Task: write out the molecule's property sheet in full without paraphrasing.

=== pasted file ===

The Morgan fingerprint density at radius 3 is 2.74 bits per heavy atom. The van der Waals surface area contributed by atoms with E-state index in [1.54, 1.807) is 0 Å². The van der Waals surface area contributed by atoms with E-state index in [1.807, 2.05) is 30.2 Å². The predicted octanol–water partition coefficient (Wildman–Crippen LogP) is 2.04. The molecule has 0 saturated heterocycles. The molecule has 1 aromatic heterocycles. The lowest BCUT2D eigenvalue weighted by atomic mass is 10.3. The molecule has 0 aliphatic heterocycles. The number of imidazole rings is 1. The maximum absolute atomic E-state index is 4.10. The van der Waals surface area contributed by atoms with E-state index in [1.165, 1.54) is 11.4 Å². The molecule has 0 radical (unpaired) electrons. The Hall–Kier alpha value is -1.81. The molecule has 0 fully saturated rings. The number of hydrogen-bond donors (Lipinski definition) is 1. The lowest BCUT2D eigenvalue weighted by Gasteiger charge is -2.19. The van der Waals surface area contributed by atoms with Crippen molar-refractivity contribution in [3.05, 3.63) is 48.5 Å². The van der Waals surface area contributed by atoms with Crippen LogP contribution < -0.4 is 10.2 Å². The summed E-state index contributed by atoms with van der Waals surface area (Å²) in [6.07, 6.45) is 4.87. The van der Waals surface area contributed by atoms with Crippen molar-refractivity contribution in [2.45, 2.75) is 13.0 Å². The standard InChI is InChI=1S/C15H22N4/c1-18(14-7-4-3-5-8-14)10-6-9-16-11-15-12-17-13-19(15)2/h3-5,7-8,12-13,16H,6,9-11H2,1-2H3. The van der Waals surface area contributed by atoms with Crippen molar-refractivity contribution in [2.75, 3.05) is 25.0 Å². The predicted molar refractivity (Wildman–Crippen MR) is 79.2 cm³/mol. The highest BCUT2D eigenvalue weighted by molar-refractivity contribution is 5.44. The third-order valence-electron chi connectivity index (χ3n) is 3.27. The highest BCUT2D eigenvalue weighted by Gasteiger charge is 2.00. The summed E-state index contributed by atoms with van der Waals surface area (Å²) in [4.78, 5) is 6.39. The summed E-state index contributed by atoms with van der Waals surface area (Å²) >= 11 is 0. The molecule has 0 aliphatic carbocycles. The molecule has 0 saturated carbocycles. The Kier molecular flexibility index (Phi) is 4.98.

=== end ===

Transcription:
The Morgan fingerprint density at radius 3 is 2.74 bits per heavy atom. The van der Waals surface area contributed by atoms with E-state index in [1.54, 1.807) is 0 Å². The van der Waals surface area contributed by atoms with E-state index in [1.807, 2.05) is 30.2 Å². The predicted octanol–water partition coefficient (Wildman–Crippen LogP) is 2.04. The molecule has 0 saturated heterocycles. The molecule has 1 aromatic heterocycles. The lowest BCUT2D eigenvalue weighted by atomic mass is 10.3. The molecule has 0 aliphatic heterocycles. The number of imidazole rings is 1. The maximum absolute atomic E-state index is 4.10. The van der Waals surface area contributed by atoms with E-state index in [1.165, 1.54) is 11.4 Å². The molecule has 0 radical (unpaired) electrons. The Hall–Kier alpha value is -1.81. The molecule has 0 fully saturated rings. The number of hydrogen-bond donors (Lipinski definition) is 1. The lowest BCUT2D eigenvalue weighted by Gasteiger charge is -2.19. The van der Waals surface area contributed by atoms with Crippen molar-refractivity contribution in [3.05, 3.63) is 48.5 Å². The van der Waals surface area contributed by atoms with Crippen LogP contribution < -0.4 is 10.2 Å². The summed E-state index contributed by atoms with van der Waals surface area (Å²) in [6.07, 6.45) is 4.87. The van der Waals surface area contributed by atoms with Crippen molar-refractivity contribution in [2.45, 2.75) is 13.0 Å². The standard InChI is InChI=1S/C15H22N4/c1-18(14-7-4-3-5-8-14)10-6-9-16-11-15-12-17-13-19(15)2/h3-5,7-8,12-13,16H,6,9-11H2,1-2H3. The van der Waals surface area contributed by atoms with Crippen molar-refractivity contribution in [2.75, 3.05) is 25.0 Å². The predicted molar refractivity (Wildman–Crippen MR) is 79.2 cm³/mol. The highest BCUT2D eigenvalue weighted by molar-refractivity contribution is 5.44. The third-order valence-electron chi connectivity index (χ3n) is 3.27. The highest BCUT2D eigenvalue weighted by Gasteiger charge is 2.00. The summed E-state index contributed by atoms with van der Waals surface area (Å²) in [4.78, 5) is 6.39. The summed E-state index contributed by atoms with van der Waals surface area (Å²) >= 11 is 0. The molecule has 0 aliphatic carbocycles. The molecule has 0 saturated carbocycles. The Kier molecular flexibility index (Phi) is 4.98.